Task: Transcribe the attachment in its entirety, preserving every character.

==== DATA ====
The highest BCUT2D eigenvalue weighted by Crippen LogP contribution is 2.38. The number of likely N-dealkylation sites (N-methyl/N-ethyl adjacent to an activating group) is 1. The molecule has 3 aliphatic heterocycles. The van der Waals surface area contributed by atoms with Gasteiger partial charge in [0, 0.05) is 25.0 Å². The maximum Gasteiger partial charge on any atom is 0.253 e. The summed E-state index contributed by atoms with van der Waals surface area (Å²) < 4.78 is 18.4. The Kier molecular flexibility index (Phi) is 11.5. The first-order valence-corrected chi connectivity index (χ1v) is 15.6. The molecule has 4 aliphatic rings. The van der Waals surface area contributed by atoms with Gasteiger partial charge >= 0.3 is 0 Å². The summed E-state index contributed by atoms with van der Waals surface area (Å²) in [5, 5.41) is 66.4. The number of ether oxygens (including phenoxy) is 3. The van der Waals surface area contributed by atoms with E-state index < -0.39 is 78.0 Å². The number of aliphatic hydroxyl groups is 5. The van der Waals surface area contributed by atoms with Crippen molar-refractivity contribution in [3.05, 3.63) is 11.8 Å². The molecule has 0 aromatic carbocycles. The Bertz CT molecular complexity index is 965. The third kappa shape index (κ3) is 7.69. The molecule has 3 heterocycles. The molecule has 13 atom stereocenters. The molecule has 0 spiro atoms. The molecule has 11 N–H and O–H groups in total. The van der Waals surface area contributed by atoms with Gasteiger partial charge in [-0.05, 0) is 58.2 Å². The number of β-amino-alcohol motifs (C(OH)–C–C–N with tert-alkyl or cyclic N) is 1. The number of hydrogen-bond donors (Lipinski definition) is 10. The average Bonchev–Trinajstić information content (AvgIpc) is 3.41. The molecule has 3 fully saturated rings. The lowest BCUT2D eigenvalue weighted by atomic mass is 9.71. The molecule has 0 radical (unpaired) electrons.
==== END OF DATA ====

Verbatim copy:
The highest BCUT2D eigenvalue weighted by Crippen LogP contribution is 2.38. The number of likely N-dealkylation sites (N-methyl/N-ethyl adjacent to an activating group) is 1. The molecule has 3 aliphatic heterocycles. The van der Waals surface area contributed by atoms with Gasteiger partial charge in [0, 0.05) is 25.0 Å². The maximum Gasteiger partial charge on any atom is 0.253 e. The summed E-state index contributed by atoms with van der Waals surface area (Å²) < 4.78 is 18.4. The Kier molecular flexibility index (Phi) is 11.5. The first-order valence-corrected chi connectivity index (χ1v) is 15.6. The molecule has 4 aliphatic rings. The van der Waals surface area contributed by atoms with Gasteiger partial charge >= 0.3 is 0 Å². The summed E-state index contributed by atoms with van der Waals surface area (Å²) in [5, 5.41) is 66.4. The number of ether oxygens (including phenoxy) is 3. The van der Waals surface area contributed by atoms with E-state index < -0.39 is 78.0 Å². The number of aliphatic hydroxyl groups is 5. The van der Waals surface area contributed by atoms with Crippen molar-refractivity contribution in [3.05, 3.63) is 11.8 Å². The molecule has 0 aromatic carbocycles. The Bertz CT molecular complexity index is 965. The third kappa shape index (κ3) is 7.69. The molecule has 3 heterocycles. The molecule has 13 atom stereocenters. The molecule has 0 spiro atoms. The molecule has 11 N–H and O–H groups in total. The van der Waals surface area contributed by atoms with Gasteiger partial charge in [-0.05, 0) is 58.2 Å². The number of β-amino-alcohol motifs (C(OH)–C–C–N with tert-alkyl or cyclic N) is 1. The number of hydrogen-bond donors (Lipinski definition) is 10. The average Bonchev–Trinajstić information content (AvgIpc) is 3.41. The molecule has 3 fully saturated rings. The lowest BCUT2D eigenvalue weighted by atomic mass is 9.71. The molecule has 0 radical (unpaired) electrons.